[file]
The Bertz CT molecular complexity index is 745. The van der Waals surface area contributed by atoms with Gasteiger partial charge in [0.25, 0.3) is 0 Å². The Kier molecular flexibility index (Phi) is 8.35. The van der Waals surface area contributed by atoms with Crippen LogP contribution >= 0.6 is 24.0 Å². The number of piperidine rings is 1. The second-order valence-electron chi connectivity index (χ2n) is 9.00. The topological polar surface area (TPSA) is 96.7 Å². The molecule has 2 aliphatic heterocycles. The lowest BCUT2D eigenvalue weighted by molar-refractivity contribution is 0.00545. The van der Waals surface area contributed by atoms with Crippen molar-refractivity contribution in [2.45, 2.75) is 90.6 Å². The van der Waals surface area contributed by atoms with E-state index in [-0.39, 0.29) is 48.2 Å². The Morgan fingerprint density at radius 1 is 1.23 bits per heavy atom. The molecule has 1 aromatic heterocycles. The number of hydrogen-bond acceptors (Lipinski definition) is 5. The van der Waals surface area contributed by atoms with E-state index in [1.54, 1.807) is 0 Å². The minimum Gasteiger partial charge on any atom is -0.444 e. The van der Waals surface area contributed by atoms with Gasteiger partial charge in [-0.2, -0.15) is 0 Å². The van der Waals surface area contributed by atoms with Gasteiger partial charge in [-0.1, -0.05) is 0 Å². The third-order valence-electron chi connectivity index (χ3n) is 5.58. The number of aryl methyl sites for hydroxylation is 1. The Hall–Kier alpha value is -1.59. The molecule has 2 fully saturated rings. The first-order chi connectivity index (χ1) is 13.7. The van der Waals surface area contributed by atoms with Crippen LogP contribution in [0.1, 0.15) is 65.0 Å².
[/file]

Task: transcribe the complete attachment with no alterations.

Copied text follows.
The Bertz CT molecular complexity index is 745. The van der Waals surface area contributed by atoms with Gasteiger partial charge in [0.25, 0.3) is 0 Å². The Kier molecular flexibility index (Phi) is 8.35. The van der Waals surface area contributed by atoms with Crippen LogP contribution >= 0.6 is 24.0 Å². The number of piperidine rings is 1. The second-order valence-electron chi connectivity index (χ2n) is 9.00. The topological polar surface area (TPSA) is 96.7 Å². The molecule has 2 aliphatic heterocycles. The lowest BCUT2D eigenvalue weighted by molar-refractivity contribution is 0.00545. The van der Waals surface area contributed by atoms with Crippen molar-refractivity contribution in [2.45, 2.75) is 90.6 Å². The van der Waals surface area contributed by atoms with E-state index in [-0.39, 0.29) is 48.2 Å². The Morgan fingerprint density at radius 1 is 1.23 bits per heavy atom. The molecule has 1 aromatic heterocycles. The number of hydrogen-bond acceptors (Lipinski definition) is 5. The van der Waals surface area contributed by atoms with E-state index in [1.54, 1.807) is 0 Å². The minimum Gasteiger partial charge on any atom is -0.444 e. The van der Waals surface area contributed by atoms with Gasteiger partial charge in [-0.2, -0.15) is 0 Å². The van der Waals surface area contributed by atoms with Gasteiger partial charge in [-0.1, -0.05) is 0 Å². The third-order valence-electron chi connectivity index (χ3n) is 5.58. The number of aryl methyl sites for hydroxylation is 1. The Hall–Kier alpha value is -1.59. The molecule has 2 fully saturated rings. The first-order chi connectivity index (χ1) is 13.7. The van der Waals surface area contributed by atoms with Crippen LogP contribution in [0.1, 0.15) is 65.0 Å².